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Virtual manufacturing – a growing trend in automation

Industrial automation is developing quickly, but product life cycles are getting shorter. Virtual manufacturing may relieve this strain on manufacturers.

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Summary

Flexibility, efficiency, time-to-market, variety, hygiene, traceability, microelectronics, software – these are some of the driving forces in industrial automation.
Automation is basically a broad array of processes, products and systems that work in harmony to streamline the manufacturing process. It includes robotics, conveyor systems, programmable logic controllers, computerised controls, production planning, and process optimisation.
Key to successful automation is software that allows managers to make decisions about their production. This software has many different trade names, but basically it encompasses enterprise resource planning, supply-chain management and customer-relations management.
Often, the more automated a process becomes, the more hygienic the process becomes, because humans are no longer involved and, as a corollary, the more traceable the final product becomes. This is especially important in, for example, the food industry.
According to the Boston-based AMR Research consultancy, the global market for enterprise resource planning was estimated in 2002 to be worth 50 billion US dollars, up from USD 10 billion in 1997.
Once managers have decided what they are going to make and how much, automatic processes in the factory kick in to control production. There, different kinds of controls perform logic functions such as the sequential starting and stopping of motors on conveyor systems, controlling processes for mixing batched products and general processing of signals generated at the machine level. Having all of these levels in precise harmony and communicating seamlessly is the goal of industrial automation.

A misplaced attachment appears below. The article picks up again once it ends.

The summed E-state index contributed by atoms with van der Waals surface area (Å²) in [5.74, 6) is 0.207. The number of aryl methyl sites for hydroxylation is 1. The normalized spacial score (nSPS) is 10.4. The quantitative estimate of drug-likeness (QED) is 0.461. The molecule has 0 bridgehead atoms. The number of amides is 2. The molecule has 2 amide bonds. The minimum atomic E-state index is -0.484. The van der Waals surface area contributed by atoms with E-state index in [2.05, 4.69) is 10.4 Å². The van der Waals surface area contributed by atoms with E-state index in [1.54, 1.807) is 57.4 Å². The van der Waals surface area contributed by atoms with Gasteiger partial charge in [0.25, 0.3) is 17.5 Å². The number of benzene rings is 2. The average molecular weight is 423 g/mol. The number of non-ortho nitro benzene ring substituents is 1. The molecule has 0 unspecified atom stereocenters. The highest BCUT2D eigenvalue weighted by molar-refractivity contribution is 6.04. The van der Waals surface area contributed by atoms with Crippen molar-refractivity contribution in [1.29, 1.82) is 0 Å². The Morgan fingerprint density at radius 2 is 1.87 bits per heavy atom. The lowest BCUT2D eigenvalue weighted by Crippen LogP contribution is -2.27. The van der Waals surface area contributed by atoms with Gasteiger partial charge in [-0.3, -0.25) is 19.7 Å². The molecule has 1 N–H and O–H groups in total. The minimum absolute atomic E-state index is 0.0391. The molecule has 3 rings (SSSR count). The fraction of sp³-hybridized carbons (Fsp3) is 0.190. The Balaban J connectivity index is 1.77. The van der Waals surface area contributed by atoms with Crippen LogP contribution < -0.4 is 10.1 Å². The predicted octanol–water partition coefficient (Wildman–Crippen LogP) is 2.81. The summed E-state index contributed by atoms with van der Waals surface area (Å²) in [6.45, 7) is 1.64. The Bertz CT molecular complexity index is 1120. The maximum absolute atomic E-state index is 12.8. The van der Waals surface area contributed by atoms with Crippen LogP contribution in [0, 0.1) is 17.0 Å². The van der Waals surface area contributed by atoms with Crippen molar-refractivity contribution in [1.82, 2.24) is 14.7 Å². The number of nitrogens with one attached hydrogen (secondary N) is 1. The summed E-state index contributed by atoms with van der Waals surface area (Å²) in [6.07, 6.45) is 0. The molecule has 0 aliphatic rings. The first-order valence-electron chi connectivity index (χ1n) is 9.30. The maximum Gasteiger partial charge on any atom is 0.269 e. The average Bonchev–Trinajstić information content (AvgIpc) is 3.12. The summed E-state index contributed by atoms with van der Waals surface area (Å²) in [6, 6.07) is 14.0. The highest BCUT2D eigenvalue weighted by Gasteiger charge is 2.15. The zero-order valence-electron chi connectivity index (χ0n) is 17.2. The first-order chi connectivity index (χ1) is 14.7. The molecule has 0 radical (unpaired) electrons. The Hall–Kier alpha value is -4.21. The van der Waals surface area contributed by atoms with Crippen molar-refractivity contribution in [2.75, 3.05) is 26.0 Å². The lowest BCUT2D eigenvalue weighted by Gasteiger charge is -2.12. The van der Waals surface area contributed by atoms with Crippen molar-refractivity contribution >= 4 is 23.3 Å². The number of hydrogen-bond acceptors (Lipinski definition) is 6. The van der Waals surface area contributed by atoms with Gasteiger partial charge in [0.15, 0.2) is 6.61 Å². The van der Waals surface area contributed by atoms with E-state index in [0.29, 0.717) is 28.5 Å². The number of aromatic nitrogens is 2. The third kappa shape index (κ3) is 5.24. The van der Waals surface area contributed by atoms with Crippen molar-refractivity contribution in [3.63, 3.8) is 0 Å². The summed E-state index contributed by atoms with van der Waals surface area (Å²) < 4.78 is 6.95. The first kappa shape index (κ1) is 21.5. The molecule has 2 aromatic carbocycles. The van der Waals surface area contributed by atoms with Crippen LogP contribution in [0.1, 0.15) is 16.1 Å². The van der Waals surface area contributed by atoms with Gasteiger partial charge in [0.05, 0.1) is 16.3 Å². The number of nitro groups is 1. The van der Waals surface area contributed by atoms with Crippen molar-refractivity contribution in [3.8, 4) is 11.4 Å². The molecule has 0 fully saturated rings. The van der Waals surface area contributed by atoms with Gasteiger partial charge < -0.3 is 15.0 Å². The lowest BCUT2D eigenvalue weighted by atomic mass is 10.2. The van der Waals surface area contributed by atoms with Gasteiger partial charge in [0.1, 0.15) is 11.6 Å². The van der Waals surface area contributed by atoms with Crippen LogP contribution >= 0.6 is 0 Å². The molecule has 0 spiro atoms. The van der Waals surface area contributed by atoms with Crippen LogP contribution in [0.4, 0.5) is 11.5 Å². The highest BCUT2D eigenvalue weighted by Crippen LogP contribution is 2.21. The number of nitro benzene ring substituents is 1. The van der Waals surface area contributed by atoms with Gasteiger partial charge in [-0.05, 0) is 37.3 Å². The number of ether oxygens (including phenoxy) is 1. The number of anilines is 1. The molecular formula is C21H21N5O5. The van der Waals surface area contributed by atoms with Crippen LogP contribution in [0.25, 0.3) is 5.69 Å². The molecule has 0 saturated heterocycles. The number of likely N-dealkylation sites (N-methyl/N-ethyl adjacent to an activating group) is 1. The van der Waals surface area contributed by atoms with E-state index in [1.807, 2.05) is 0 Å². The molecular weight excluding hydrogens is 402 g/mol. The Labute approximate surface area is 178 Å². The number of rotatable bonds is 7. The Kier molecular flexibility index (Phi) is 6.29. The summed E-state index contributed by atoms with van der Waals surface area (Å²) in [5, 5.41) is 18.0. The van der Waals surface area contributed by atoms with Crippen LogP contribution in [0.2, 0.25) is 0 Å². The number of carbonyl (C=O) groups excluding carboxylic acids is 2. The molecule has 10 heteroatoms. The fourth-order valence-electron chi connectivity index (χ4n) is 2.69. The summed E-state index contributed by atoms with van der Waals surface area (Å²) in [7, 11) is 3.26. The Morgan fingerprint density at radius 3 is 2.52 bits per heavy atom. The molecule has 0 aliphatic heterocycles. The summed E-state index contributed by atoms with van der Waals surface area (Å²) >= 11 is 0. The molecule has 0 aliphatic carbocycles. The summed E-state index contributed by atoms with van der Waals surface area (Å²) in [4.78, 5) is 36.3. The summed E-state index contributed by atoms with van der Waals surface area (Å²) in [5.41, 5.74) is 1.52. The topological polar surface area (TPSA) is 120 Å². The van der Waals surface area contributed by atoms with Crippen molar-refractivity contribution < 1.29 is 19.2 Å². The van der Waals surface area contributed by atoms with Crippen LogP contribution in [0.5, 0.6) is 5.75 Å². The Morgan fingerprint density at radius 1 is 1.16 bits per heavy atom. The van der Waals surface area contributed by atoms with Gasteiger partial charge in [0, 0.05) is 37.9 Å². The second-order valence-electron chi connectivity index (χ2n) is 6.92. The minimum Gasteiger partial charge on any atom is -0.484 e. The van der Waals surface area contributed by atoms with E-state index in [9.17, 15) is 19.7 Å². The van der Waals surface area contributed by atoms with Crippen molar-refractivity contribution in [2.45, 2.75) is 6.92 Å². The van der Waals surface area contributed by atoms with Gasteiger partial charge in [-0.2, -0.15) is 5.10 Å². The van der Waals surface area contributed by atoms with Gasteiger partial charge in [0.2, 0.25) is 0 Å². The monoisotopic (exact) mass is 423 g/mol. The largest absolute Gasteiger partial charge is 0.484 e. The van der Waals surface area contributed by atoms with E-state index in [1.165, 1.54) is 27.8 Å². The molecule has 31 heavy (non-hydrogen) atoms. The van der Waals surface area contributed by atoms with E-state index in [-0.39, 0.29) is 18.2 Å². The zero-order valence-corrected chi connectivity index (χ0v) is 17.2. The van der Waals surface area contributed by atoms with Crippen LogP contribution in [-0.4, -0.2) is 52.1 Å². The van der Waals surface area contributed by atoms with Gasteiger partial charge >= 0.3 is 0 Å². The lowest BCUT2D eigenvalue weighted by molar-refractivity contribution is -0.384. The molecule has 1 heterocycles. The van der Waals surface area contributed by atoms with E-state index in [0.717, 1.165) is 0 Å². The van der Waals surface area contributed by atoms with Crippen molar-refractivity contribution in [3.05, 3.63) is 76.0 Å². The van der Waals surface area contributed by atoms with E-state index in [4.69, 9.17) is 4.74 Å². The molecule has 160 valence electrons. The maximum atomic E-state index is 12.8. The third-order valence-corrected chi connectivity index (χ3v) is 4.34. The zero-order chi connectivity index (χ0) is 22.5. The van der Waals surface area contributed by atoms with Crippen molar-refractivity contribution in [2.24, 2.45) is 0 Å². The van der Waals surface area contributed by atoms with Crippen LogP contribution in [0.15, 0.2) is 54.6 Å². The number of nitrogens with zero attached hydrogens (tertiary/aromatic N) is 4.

Everything we consume or buy has, at some point, come in contact with some sort of automated process. Whether it is in the factory or at the transportation stage, our mobile phones, yoghurts, clothes and newspapers have all been whisked from one place to another by powerful, intelligent and, often, networked conveyor systems.

Industrial automation originates from the industrial revolution, when assembly lines were developed to manufacture products. Since then, industrial automation has progressively taken menial jobs away from humans and mechanised them. It has grown into a complex field in which computers, sensors, networks and ethernets have progressively entered to control and monitor production.

However, says Björn Langbeck, at the IVF Industrial Research and Development Corporation, a research institute in Stockholm, “it doesn’t have to be that complicated. A car is complicated under the hood, but it is easy to drive. IT systems in the factory are complicated, but they ought to be easy for the user.”

According to the Siemens Web site, in the near future it will be possible to control production at a factory by sitting in front of a Web browser. “The drivers in industrial automation are microelectronics and software,” says Klaus Wucherer, member of the corporate executive committee at Siemens AG, in an article in IEE Computing & Control Engineering magazine in July 2003.

Digital dream
“The dream of every factory designer and automation specialist is a digital factory,” says Wucherer. “Soon, designers at an auto manufacturer will watch the virtual vehicle emerge from the virtual factory. In fact, auto manufacturers will approve a new model only after seeing the digital vehicle pass through the digital factory – and after they have exhausted all product design and production options.”